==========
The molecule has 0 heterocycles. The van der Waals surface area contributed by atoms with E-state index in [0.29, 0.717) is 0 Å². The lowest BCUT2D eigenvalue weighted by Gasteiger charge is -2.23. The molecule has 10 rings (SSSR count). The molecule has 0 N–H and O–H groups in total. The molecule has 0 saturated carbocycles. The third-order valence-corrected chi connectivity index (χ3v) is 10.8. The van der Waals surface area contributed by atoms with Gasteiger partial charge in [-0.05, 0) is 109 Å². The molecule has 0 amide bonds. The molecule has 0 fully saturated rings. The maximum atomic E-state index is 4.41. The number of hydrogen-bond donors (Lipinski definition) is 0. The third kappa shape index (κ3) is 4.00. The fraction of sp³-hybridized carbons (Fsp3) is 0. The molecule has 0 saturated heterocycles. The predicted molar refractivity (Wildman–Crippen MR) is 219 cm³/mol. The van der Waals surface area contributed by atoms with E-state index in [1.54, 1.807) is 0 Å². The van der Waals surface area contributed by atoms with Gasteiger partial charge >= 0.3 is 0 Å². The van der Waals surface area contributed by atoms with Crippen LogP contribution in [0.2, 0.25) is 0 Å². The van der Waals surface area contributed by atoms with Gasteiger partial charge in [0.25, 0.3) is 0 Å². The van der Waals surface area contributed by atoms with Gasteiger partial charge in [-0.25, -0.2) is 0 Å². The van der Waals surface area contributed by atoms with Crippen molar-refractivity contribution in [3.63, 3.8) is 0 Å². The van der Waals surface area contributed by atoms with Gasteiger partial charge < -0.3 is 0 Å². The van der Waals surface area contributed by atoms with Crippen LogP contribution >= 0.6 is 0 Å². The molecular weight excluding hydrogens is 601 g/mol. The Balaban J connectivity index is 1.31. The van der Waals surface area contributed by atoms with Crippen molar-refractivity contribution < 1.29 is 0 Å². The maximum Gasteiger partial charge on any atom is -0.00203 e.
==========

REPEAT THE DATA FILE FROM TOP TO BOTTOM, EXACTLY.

The molecule has 0 heterocycles. The van der Waals surface area contributed by atoms with E-state index in [0.29, 0.717) is 0 Å². The lowest BCUT2D eigenvalue weighted by Gasteiger charge is -2.23. The molecule has 10 rings (SSSR count). The molecule has 0 N–H and O–H groups in total. The molecule has 0 saturated carbocycles. The third-order valence-corrected chi connectivity index (χ3v) is 10.8. The van der Waals surface area contributed by atoms with Gasteiger partial charge in [-0.05, 0) is 109 Å². The molecule has 0 amide bonds. The molecule has 0 fully saturated rings. The maximum atomic E-state index is 4.41. The number of hydrogen-bond donors (Lipinski definition) is 0. The third kappa shape index (κ3) is 4.00. The fraction of sp³-hybridized carbons (Fsp3) is 0. The molecule has 0 saturated heterocycles. The predicted molar refractivity (Wildman–Crippen MR) is 219 cm³/mol. The van der Waals surface area contributed by atoms with E-state index in [1.54, 1.807) is 0 Å². The van der Waals surface area contributed by atoms with Gasteiger partial charge >= 0.3 is 0 Å². The van der Waals surface area contributed by atoms with Crippen LogP contribution in [0.2, 0.25) is 0 Å². The van der Waals surface area contributed by atoms with Gasteiger partial charge in [0.25, 0.3) is 0 Å². The van der Waals surface area contributed by atoms with Gasteiger partial charge in [-0.25, -0.2) is 0 Å². The van der Waals surface area contributed by atoms with Crippen molar-refractivity contribution in [3.63, 3.8) is 0 Å². The van der Waals surface area contributed by atoms with Gasteiger partial charge < -0.3 is 0 Å². The van der Waals surface area contributed by atoms with Crippen LogP contribution >= 0.6 is 0 Å². The molecular weight excluding hydrogens is 601 g/mol. The Balaban J connectivity index is 1.31. The van der Waals surface area contributed by atoms with Crippen molar-refractivity contribution < 1.29 is 0 Å². The maximum Gasteiger partial charge on any atom is -0.00203 e.